One August afternoon on a southern Colorado river, my guide handed me one of the more godawful dry flies I’d ever seen—an abomination constructed entirely of foam, rubber, and synthetic fibers. Although hardly a purist, I do appreciate at least a nod to fur and feathers in a fly, and this thing looked like a science project. Seeing the look of horror on my face, Jason assured me that the fly was his favorite hopper pattern for the water and a pattern on which he had taken some real monsters. One of the important lessons I learned when I was a guide was “Always trust your guide,” so I didn’t argue.
For the next hour, I worked upstream, casting that monstrosity into every pocket, along every cutbank, and next to every seam, without a single hit. It was inconceivable, really, that the fly wasn’t producing under such prime conditions. There had to be trout in these spots, and they should be looking upward for a big, tasty meal. Finally, unable to take it any longer, I clipped off the foam pattern and tied on a Parachute Hopper—a fly I use to great effect from July through September on the freestone mountain streams of Vermont.
On the third cast, a gorgeous cutthroat smacked the fly, and as I brought the fish to hand, I felt vindicated. The rest of the afternoon was a bonanza. Cutthroats and cuttbows in sidechannels and along the banks eagerly attacked the Parachute Hopper, to the point where the savaged fly had to be retired to a place of honor at the center of the fleece patch on my vest.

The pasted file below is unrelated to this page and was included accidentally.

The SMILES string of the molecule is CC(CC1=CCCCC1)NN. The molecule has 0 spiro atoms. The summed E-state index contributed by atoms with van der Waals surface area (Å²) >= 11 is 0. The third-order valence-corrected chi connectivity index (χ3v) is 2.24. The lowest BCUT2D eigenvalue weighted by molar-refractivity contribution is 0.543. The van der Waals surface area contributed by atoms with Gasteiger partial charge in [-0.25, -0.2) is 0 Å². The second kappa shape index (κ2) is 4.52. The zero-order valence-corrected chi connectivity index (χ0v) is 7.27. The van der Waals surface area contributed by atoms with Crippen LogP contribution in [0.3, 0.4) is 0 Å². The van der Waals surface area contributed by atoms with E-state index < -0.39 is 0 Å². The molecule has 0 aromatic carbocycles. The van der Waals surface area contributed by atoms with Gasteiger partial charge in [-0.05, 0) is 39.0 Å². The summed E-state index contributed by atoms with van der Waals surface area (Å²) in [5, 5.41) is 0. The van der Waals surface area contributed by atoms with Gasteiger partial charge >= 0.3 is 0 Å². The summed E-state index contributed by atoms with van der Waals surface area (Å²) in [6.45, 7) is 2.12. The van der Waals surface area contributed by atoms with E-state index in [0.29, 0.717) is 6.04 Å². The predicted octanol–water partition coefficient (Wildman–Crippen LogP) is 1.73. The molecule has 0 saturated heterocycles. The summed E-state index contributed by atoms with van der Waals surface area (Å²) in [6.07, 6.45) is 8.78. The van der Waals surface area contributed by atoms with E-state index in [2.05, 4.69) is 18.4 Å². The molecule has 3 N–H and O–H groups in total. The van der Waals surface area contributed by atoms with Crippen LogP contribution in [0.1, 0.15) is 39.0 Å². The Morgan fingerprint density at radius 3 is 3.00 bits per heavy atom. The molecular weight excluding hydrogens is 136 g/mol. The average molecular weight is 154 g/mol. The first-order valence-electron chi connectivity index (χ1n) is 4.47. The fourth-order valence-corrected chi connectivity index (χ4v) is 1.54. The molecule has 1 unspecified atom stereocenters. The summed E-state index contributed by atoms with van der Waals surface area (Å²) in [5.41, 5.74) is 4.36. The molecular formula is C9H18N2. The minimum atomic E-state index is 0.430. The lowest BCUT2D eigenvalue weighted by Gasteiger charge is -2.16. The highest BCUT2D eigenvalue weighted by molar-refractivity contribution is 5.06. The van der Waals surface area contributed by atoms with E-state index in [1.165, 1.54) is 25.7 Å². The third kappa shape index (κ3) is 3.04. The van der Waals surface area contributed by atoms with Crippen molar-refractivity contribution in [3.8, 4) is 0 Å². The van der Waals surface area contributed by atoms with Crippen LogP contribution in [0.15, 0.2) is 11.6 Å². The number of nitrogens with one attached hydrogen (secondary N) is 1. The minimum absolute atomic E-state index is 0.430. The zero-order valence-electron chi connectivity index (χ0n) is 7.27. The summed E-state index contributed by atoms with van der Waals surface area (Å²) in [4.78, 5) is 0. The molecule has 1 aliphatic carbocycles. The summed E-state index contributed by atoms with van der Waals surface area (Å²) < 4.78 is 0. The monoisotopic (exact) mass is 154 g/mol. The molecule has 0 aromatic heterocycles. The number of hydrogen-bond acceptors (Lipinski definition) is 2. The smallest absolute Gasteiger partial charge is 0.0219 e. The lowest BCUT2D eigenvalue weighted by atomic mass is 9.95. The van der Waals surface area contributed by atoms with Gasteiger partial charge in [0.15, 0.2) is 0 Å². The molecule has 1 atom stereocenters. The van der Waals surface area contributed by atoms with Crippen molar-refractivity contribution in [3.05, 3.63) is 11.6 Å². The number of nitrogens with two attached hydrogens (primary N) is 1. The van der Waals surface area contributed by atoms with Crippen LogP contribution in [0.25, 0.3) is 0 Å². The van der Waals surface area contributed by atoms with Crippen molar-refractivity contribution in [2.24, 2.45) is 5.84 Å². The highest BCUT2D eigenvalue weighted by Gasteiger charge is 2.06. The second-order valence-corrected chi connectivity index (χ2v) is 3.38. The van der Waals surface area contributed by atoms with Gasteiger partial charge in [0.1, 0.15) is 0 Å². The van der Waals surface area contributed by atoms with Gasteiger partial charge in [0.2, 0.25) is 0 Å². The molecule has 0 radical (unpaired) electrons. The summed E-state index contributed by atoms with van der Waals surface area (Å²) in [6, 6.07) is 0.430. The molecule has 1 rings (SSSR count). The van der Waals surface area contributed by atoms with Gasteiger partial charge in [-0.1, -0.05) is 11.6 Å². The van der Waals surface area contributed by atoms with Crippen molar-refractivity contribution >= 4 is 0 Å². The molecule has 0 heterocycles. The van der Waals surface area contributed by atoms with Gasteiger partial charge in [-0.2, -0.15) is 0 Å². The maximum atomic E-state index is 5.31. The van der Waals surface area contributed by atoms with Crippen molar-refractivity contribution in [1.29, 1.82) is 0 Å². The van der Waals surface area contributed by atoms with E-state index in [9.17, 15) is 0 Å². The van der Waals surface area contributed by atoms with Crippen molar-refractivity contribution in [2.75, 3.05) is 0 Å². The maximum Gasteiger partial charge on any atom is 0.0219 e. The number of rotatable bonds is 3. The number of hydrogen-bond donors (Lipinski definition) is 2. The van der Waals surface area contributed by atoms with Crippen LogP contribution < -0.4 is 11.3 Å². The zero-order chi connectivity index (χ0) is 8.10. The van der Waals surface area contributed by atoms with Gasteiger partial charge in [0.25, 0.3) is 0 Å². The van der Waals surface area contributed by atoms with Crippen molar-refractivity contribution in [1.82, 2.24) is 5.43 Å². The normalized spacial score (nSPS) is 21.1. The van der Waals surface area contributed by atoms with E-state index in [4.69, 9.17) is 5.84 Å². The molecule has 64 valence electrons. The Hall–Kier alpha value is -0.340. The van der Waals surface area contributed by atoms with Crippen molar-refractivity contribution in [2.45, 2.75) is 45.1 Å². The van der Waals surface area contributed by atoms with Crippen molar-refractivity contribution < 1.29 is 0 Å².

Surely this was a victory for natural materials, time-tested patterns, and the traditional prejudices of the intellectual East, right?
Nah. The failure of the Foam Hopper was probably my own fault. I didn’t have confidence that the fly would work, and that turned into a self-fulfilling prophecy. The rationalists among us will pooh-pooh this notion as overly superstitious, but there’s just too much anecdotal evidence to ignore. How many times have you seen your luck change when you tied on one of your “go-to” patterns?
The only explanation I can come up with is that it’s not the fly at all, but the fact that you fish better with a fly that you believe in. You cast more carefully, allow the fly to drift longer, and are more prepared for a strike that you expect to come at any moment. There are certain flies in my vest that just feel more right than others in a given situation. Had Jason fished that foam nightmare over the same water, I bet he would have caught just as many fish as I did with my parachute version. It’s just another way that fly fishermen can all enjoy the same sport, yet each makes it his own.